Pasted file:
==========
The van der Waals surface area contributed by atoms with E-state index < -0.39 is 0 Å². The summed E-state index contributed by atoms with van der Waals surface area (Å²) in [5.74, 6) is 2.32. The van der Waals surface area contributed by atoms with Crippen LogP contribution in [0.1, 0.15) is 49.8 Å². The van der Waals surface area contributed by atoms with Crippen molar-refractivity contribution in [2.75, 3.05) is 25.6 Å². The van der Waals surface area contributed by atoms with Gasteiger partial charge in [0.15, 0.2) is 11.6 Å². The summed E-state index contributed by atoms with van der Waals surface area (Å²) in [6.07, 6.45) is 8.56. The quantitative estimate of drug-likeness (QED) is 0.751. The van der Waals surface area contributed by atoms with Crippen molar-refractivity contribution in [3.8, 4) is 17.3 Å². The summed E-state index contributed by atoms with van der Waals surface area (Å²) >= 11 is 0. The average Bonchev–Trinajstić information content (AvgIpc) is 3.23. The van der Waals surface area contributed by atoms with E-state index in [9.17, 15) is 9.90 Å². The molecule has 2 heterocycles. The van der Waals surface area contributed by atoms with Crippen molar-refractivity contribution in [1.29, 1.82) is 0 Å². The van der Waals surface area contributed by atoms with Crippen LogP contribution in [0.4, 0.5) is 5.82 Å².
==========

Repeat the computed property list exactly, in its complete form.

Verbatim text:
The van der Waals surface area contributed by atoms with E-state index < -0.39 is 0 Å². The summed E-state index contributed by atoms with van der Waals surface area (Å²) in [5.74, 6) is 2.32. The van der Waals surface area contributed by atoms with Crippen LogP contribution in [0.1, 0.15) is 49.8 Å². The van der Waals surface area contributed by atoms with Crippen molar-refractivity contribution in [2.75, 3.05) is 25.6 Å². The van der Waals surface area contributed by atoms with Gasteiger partial charge in [0.15, 0.2) is 11.6 Å². The summed E-state index contributed by atoms with van der Waals surface area (Å²) in [6.07, 6.45) is 8.56. The quantitative estimate of drug-likeness (QED) is 0.751. The van der Waals surface area contributed by atoms with Crippen molar-refractivity contribution in [3.8, 4) is 17.3 Å². The summed E-state index contributed by atoms with van der Waals surface area (Å²) >= 11 is 0. The average Bonchev–Trinajstić information content (AvgIpc) is 3.23. The van der Waals surface area contributed by atoms with E-state index in [9.17, 15) is 9.90 Å². The molecule has 2 heterocycles. The van der Waals surface area contributed by atoms with Crippen molar-refractivity contribution in [1.29, 1.82) is 0 Å². The van der Waals surface area contributed by atoms with Crippen LogP contribution in [0.4, 0.5) is 5.82 Å².